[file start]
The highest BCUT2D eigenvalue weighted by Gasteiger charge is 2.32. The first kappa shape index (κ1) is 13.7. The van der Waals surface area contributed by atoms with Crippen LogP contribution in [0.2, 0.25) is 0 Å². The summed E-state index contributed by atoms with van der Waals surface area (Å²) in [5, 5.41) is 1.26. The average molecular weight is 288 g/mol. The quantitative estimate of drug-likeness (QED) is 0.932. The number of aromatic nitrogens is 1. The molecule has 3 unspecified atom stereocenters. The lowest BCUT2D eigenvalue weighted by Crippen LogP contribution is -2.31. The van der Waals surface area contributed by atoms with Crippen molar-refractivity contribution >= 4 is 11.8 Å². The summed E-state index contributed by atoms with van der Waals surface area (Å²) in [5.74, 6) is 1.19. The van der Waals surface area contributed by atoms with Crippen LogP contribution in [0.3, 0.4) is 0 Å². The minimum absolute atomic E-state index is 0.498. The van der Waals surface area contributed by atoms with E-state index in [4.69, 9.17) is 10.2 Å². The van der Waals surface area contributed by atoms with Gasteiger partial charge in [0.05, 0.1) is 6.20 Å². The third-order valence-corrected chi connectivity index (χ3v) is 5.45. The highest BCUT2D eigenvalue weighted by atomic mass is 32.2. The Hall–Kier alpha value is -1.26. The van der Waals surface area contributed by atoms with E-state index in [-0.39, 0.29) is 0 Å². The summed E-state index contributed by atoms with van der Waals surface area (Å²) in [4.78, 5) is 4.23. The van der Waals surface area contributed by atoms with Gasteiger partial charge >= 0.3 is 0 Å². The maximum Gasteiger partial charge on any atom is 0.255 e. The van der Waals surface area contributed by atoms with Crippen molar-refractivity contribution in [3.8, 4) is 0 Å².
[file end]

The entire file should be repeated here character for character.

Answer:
The highest BCUT2D eigenvalue weighted by Gasteiger charge is 2.32. The first kappa shape index (κ1) is 13.7. The van der Waals surface area contributed by atoms with Crippen LogP contribution in [0.2, 0.25) is 0 Å². The summed E-state index contributed by atoms with van der Waals surface area (Å²) in [5, 5.41) is 1.26. The average molecular weight is 288 g/mol. The quantitative estimate of drug-likeness (QED) is 0.932. The number of aromatic nitrogens is 1. The molecule has 3 unspecified atom stereocenters. The lowest BCUT2D eigenvalue weighted by Crippen LogP contribution is -2.31. The van der Waals surface area contributed by atoms with Crippen molar-refractivity contribution >= 4 is 11.8 Å². The summed E-state index contributed by atoms with van der Waals surface area (Å²) in [5.74, 6) is 1.19. The van der Waals surface area contributed by atoms with Crippen LogP contribution in [0.3, 0.4) is 0 Å². The minimum absolute atomic E-state index is 0.498. The van der Waals surface area contributed by atoms with E-state index in [4.69, 9.17) is 10.2 Å². The van der Waals surface area contributed by atoms with Gasteiger partial charge in [0.05, 0.1) is 6.20 Å². The third-order valence-corrected chi connectivity index (χ3v) is 5.45. The highest BCUT2D eigenvalue weighted by atomic mass is 32.2. The Hall–Kier alpha value is -1.26. The van der Waals surface area contributed by atoms with E-state index in [-0.39, 0.29) is 0 Å². The summed E-state index contributed by atoms with van der Waals surface area (Å²) in [4.78, 5) is 4.23. The van der Waals surface area contributed by atoms with Gasteiger partial charge >= 0.3 is 0 Å². The maximum Gasteiger partial charge on any atom is 0.255 e. The van der Waals surface area contributed by atoms with Crippen molar-refractivity contribution in [3.8, 4) is 0 Å².